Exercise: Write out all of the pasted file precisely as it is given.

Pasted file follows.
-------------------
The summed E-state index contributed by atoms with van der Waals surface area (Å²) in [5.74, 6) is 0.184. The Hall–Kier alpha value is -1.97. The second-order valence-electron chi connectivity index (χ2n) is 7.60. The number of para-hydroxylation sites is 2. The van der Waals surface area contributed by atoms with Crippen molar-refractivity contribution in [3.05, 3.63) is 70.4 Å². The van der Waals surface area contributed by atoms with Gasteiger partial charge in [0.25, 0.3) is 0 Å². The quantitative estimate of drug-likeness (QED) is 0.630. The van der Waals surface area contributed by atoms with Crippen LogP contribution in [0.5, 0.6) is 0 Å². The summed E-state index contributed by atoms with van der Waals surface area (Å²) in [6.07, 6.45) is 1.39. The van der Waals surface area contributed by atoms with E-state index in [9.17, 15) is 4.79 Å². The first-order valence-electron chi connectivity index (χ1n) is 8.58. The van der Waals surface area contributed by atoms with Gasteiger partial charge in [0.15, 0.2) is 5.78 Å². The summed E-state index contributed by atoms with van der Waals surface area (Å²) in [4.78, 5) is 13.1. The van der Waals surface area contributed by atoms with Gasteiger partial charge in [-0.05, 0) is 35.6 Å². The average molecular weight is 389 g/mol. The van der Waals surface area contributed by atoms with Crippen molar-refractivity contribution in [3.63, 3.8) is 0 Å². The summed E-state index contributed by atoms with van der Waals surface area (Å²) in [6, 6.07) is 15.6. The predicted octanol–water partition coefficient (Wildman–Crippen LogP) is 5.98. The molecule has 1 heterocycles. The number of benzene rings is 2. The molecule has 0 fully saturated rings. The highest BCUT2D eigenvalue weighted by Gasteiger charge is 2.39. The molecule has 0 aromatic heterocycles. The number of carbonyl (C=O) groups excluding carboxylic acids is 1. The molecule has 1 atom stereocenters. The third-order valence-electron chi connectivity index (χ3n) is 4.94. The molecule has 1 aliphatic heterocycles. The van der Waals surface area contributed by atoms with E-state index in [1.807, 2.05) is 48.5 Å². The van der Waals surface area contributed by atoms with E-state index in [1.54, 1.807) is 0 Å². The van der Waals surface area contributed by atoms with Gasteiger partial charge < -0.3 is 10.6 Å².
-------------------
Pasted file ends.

The summed E-state index contributed by atoms with van der Waals surface area (Å²) in [5.74, 6) is 0.184. The Hall–Kier alpha value is -1.97. The second-order valence-electron chi connectivity index (χ2n) is 7.60. The number of para-hydroxylation sites is 2. The van der Waals surface area contributed by atoms with Crippen molar-refractivity contribution in [3.05, 3.63) is 70.4 Å². The van der Waals surface area contributed by atoms with Gasteiger partial charge in [0.25, 0.3) is 0 Å². The quantitative estimate of drug-likeness (QED) is 0.630. The van der Waals surface area contributed by atoms with Crippen LogP contribution in [0.5, 0.6) is 0 Å². The summed E-state index contributed by atoms with van der Waals surface area (Å²) in [6.07, 6.45) is 1.39. The van der Waals surface area contributed by atoms with E-state index in [9.17, 15) is 4.79 Å². The first-order valence-electron chi connectivity index (χ1n) is 8.58. The van der Waals surface area contributed by atoms with Gasteiger partial charge in [0.15, 0.2) is 5.78 Å². The summed E-state index contributed by atoms with van der Waals surface area (Å²) in [4.78, 5) is 13.1. The van der Waals surface area contributed by atoms with Gasteiger partial charge in [-0.05, 0) is 35.6 Å². The average molecular weight is 389 g/mol. The van der Waals surface area contributed by atoms with Crippen molar-refractivity contribution in [3.63, 3.8) is 0 Å². The summed E-state index contributed by atoms with van der Waals surface area (Å²) in [6, 6.07) is 15.6. The predicted octanol–water partition coefficient (Wildman–Crippen LogP) is 5.98. The molecule has 1 heterocycles. The number of benzene rings is 2. The molecule has 0 fully saturated rings. The highest BCUT2D eigenvalue weighted by Gasteiger charge is 2.39. The molecule has 0 aromatic heterocycles. The number of carbonyl (C=O) groups excluding carboxylic acids is 1. The molecule has 1 atom stereocenters. The third-order valence-electron chi connectivity index (χ3n) is 4.94. The molecule has 1 aliphatic heterocycles. The van der Waals surface area contributed by atoms with E-state index in [1.807, 2.05) is 48.5 Å². The van der Waals surface area contributed by atoms with E-state index in [1.54, 1.807) is 0 Å². The van der Waals surface area contributed by atoms with Gasteiger partial charge < -0.3 is 10.6 Å².